Stage 4 Child may approach the fire again in order to test out or check the theory that fire equals pain.
Fans of The Simpsons may recall the episode in which Lisa runs an experiment on ‘Is my brother dumber than a hamster?’ — illustrating the perils of not learning from experience.
There are two challenges involved. Firstly, most of us don’t take the time to think about and reflect on what happened, what went well and what didn’t — we’ll look at how to reflect critically on our own performance a bit later on. Secondly, learning through experience can be disorientating and sometimes stressful, especially when things don’t go according to plan. To progress and develop means reviewing the ways in which we usually act, but change can be difficult. If you are looking to improve your performance in a particular area (get higher essay marks, give a confident presentation, be a better listener) this often means altering your existing habits and patterns of doing things. Basically, if you keep doing things in the same way as you always do them, you'll keep getting the same results… Make some small changes, and things might turn out quite differently, and hopefully in the way that you want them to. This is known as leverage — making small changes to get big results.
Spending some time recording what you are doing, what results you’re getting and then planning ahead is a process of critical reflection. If you take on board the fact that employers cite self-awareness as a crucial graduate skill, you can see how important this process is to your future prospects, as well as helping you to improve your academic learning right now.
Reflecting On Your Learning
Many areas of work now require a ‘reflective practitioner’ approach which is built into the work cycle in some way, such as through reviews or appraisal. Typically, this means taking personal responsibility for:
Your continuing professional development (CPD)
Making a fair and reasonable evaluation of your personal experience, strengths, qualities and skills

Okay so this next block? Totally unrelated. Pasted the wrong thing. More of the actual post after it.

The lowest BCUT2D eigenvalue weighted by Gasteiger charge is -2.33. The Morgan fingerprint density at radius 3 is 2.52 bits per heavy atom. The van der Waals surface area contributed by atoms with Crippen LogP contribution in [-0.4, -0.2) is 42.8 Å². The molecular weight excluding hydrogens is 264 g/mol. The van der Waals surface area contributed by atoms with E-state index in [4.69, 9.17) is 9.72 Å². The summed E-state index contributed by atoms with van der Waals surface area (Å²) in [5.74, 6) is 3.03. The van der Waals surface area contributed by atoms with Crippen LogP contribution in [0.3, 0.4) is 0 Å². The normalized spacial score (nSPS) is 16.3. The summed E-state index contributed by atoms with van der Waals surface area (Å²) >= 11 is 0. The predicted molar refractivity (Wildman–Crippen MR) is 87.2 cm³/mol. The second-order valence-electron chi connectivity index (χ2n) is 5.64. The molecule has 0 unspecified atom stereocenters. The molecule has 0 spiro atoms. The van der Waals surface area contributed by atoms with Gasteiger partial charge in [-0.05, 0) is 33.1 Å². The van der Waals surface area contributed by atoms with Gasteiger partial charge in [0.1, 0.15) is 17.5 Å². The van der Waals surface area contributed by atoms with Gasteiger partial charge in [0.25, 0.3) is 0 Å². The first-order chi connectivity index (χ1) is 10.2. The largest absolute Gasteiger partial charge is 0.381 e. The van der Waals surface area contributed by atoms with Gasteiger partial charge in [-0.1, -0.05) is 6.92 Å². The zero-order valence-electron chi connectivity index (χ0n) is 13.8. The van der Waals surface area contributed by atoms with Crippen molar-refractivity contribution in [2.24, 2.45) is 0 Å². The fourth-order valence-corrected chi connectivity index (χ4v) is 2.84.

Identifying ways of using your strengths well within your professional area
Identifying personal limitations and areas that could be improved through training, practice or informal learning
Recognising the effects of your own responses and behaviour and taking responsibility for these
Making useful contributions to team discussions
Improving individual and team performance
Identifying your own contribution to the results of a task, project or outcome
Your own mistakes and your team’s mistakes2
It’s standard practice in Arts that you should reflect on your progress before meetings with your tutor; you should make use of the ‘Progress Review Form’ available on the Faculty webpage (www.bris.ac.uk/arts/docs/review.doc) and let your tutor see this in advance of the meeting. Depending on your degree programme, you may also be asked to reflect on and record your learning and skills development as part of a particular unit or a study abroad year. Having PDP opportunities built into your degree makes it much easier for you to start recording and reflecting, but that doesn’t mean that reflecting under your own steam isn’t necessary or extremely beneficial to your progress!
If you already keep some sort of diary — one where you write about your thoughts and feelings, not just keeping track of your appointments — then you will have a head start on recording and reflecting on your experiences and achievements. It’s important to record your thoughts in a way that appeals to you, so that you feel more inclined to do it. If you like to use a PC then do so — maybe you’re already a keen ‘blogger’, or maybe this is something that you’ve thought about trying! However, many people find that the physical act of writing can stimulate reflection and critical analysis, so find a notebook that you like and start using it.
People’s preferences can differ widely when it comes to writing about their learning and experience. Some students like to write at set times and establish a routine — every Sunday evening, for example, looking back over the previous week and setting some goals for the next one. Others are only prompted to write when they have experienced something significant and meaningful. Do which ever suits you best. Recording and reflecting on experience is a highly personal activity so do it in the way that has most meaning for you. Writing freely like this about your experiences and learning is known as open reflection and is just one way to get started with this useful skill.
Adding Some Structure to Reflection
If you’re trying to build up a useful resource or portfolio of your skills and experience for use later on — when putting together a cv, for example — then it will help you if you get into the habit of structuring your thinking and organising what you record. Again, it is up to you how you do this — perhaps by areas such as Academic Skills, Career, Work-related, Interests, and so on. Remember that this portfolio of evidence is for your use — it is unlikely that an employer would ever ask to see it in its entirety — and that you should be able to get at key information and evidence quickly so that you can answer application form questions or prepare for job interviews.